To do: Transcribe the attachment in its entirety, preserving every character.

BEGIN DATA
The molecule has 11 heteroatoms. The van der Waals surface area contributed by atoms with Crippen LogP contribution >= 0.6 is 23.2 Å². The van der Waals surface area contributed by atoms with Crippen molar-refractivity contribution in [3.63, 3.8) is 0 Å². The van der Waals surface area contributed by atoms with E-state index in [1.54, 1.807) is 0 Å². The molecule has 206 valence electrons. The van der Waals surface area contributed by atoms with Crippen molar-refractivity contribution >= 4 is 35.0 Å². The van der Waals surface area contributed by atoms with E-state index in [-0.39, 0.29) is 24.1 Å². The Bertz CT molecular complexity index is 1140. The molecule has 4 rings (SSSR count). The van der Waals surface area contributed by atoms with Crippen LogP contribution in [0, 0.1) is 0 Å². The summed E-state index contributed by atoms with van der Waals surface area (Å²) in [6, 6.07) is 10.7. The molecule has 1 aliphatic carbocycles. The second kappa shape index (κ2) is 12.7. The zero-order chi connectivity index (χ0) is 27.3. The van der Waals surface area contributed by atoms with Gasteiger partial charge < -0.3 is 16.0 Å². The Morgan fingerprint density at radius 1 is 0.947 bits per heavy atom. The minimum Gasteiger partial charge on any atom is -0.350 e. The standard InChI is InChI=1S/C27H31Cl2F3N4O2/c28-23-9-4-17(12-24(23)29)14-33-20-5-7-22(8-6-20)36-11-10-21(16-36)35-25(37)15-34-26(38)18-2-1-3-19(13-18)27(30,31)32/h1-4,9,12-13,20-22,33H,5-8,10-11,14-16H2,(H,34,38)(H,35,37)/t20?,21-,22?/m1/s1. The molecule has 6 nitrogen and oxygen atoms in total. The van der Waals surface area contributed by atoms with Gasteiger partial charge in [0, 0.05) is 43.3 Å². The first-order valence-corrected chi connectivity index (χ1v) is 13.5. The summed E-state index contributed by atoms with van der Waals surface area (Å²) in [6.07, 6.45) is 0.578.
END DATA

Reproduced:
The molecule has 11 heteroatoms. The van der Waals surface area contributed by atoms with Crippen LogP contribution >= 0.6 is 23.2 Å². The van der Waals surface area contributed by atoms with Crippen molar-refractivity contribution in [3.63, 3.8) is 0 Å². The van der Waals surface area contributed by atoms with E-state index in [1.54, 1.807) is 0 Å². The molecule has 206 valence electrons. The van der Waals surface area contributed by atoms with Crippen molar-refractivity contribution >= 4 is 35.0 Å². The van der Waals surface area contributed by atoms with E-state index in [-0.39, 0.29) is 24.1 Å². The Bertz CT molecular complexity index is 1140. The molecule has 4 rings (SSSR count). The van der Waals surface area contributed by atoms with Crippen LogP contribution in [0, 0.1) is 0 Å². The summed E-state index contributed by atoms with van der Waals surface area (Å²) in [6, 6.07) is 10.7. The molecule has 1 aliphatic carbocycles. The second kappa shape index (κ2) is 12.7. The zero-order chi connectivity index (χ0) is 27.3. The van der Waals surface area contributed by atoms with Gasteiger partial charge < -0.3 is 16.0 Å². The Morgan fingerprint density at radius 1 is 0.947 bits per heavy atom. The minimum Gasteiger partial charge on any atom is -0.350 e. The standard InChI is InChI=1S/C27H31Cl2F3N4O2/c28-23-9-4-17(12-24(23)29)14-33-20-5-7-22(8-6-20)36-11-10-21(16-36)35-25(37)15-34-26(38)18-2-1-3-19(13-18)27(30,31)32/h1-4,9,12-13,20-22,33H,5-8,10-11,14-16H2,(H,34,38)(H,35,37)/t20?,21-,22?/m1/s1. The molecule has 6 nitrogen and oxygen atoms in total. The van der Waals surface area contributed by atoms with Gasteiger partial charge in [0, 0.05) is 43.3 Å². The first-order valence-corrected chi connectivity index (χ1v) is 13.5. The summed E-state index contributed by atoms with van der Waals surface area (Å²) in [6.07, 6.45) is 0.578.